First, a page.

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Consultation: Restructuring and revising CIMA’s Code of Ethics

CIMA is proposing to publish an updated Code of Ethics (the CIMA Code) in 2019, to take effect from 1st January 2020. As a member of the International Federation of Accountants (IFAC), CIMA is committed to ensuring global professional standards are maintained at the highest level via adoption of the provisions of the International Ethics Standards Board for Accountants (IESBA) as and when substantive changes and significant improvements are made.

The CIMA Code was last updated in 2015. In 2018, the IESBA issued a revised and restructured code of ethics (the IESBA Code) which made several changes to both structure and content. CIMA was actively involved as a consultee in the restructuring work carried out by IESBA, and we consider the restructured IESBA Code offers a considerable improvement in terms of ease of use and navigation. Following the release of the new IESBA Code in April 2018, CIMA initiated a project to update the CIMA Code in line with the updated international standards. The revised CIMA Code will therefore reflect the new structure and format, comprising requirements and supporting application material, and content adopted in the new IESBA Code.

We consider it would be helpful for the updated CIMA Code to become effective at the beginning of the next calendar year, i.e. 1st January 2020. However, it is hoped that the new Code will be available to CIMA members and students in the summer of 2019 to align with the effective date of the new IESBA Code.

With these timescales in mind, CIMA is now inviting views on the draft version of its new Code, in particular:

  1. Are you in agreement with the new provisions and the new format adopted in the new Code?
  2. Are there any other provisions you consider should be included in the new Code which are currently unaccounted for?

Comments are welcome via email to ethicsconsultation2019@aicpa-cima.com.

CIMA reserves the right to modify the draft version of the new Code in the light of feedback received from this consultation, before a final version is signed off.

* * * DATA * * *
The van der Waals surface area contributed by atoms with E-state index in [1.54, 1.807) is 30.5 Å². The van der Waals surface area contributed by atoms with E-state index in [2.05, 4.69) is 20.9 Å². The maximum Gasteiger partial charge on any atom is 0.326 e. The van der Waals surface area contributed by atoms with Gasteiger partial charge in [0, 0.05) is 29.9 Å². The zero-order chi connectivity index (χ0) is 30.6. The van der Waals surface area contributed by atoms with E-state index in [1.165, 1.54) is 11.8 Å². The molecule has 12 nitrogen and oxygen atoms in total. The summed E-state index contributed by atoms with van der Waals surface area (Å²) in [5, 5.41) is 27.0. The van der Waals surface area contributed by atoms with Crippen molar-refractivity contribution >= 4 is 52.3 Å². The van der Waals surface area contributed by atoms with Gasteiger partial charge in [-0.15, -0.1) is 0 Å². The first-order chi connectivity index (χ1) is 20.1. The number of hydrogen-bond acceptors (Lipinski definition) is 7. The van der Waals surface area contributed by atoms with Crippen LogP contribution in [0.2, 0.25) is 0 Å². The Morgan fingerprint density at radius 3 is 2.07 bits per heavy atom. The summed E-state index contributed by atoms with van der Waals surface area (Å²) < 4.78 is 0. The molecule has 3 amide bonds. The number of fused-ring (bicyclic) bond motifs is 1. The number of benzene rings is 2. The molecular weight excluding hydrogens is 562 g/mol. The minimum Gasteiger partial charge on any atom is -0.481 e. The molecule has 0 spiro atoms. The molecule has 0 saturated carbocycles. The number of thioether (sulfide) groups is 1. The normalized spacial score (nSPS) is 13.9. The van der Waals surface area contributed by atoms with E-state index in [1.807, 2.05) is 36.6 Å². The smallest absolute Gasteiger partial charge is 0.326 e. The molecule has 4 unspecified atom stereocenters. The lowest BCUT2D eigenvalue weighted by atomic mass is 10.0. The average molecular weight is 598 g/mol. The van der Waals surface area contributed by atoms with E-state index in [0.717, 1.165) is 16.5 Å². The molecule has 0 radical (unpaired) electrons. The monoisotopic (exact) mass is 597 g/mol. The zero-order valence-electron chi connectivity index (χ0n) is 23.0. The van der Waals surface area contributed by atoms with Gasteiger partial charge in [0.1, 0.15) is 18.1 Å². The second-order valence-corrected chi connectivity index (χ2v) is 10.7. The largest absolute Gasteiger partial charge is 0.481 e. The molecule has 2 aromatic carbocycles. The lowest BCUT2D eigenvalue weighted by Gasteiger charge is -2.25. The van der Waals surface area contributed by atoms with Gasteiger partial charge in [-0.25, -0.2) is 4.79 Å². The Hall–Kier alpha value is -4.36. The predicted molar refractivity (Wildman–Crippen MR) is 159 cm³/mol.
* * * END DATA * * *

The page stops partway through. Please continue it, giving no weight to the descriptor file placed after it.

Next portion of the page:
The consultation will close at 5pm on Friday, 31st May 2019.

Key changes

An enhanced conceptual framework:

The fundamental principles within the CIMA Code – integrity, objectivity, professional competence and due care, confidentiality, and professional behaviour – as well as the categories of threats to harm – self-review, self-interest, advocacy, familiarity and intimidation threats – will be unchanged. Also unchanged will be the overarching requirement to apply the conceptual framework to comply with the fundamental principles via adoption of the three-step process involving identifying, evaluating and addressing threats, and where applicable, independence. The conceptual framework however has undergone some revisions to strengthen it (section 120). These include new requirements to remain alert for new information that may result in the identification of a new threat, and to step back to review whether threats have been addressed as part of a member’s responsibility to properly address threats.

Safeguards:

The enhanced conceptual framework will also now include a more robust definition for safeguards which emphasizes that safeguards are applied to reduce threats to an acceptable level but cannot eliminate threats (R120.10). Conditions, policies, and procedures will no longer be considered as safeguards. Examples of safeguards will be more tightly integrated within the CIMA Code as is the case with the new IESBA Code.

Professional judgment and professional scepticism:

New material will be added to help professional accountants better understand what to consider in exercising professional judgment (R120.5). New application material will also explain how compliance with the fundamental principles supports the exercise of professional skepticism in audits, reviews, and other assurance engagements (R120.13 A1 – A2).

Pressure to breach the fundamental principles:

There will be a new section (section 280) requiring CIMA members to not allow pressure to result in a breach of the fundamental principles and not place pressure on others that would result in a breach of the fundamental principles.

Inducements (including gifts and hospitality):

The new CIMA Code will contain extensive revisions to align provisions relating to inducements for members in business and members in practice to provide a large degree of symmetry between the two. This will mirror enhancements made in the revised IESBA Code. The new provisions will provide more detailed guidance on how members should address inducements. A new requirement will explicitly prohibit members in business or practice offering or accepting an inducement prohibited by laws and regulations such as those related to bribery and corruption. Guidance on inducements that are not prohibited by laws and regulations will then be divided into two types: inducements with intent to improperly influence behaviour (improper intent) and inducements with no intent to improperly influence behaviour.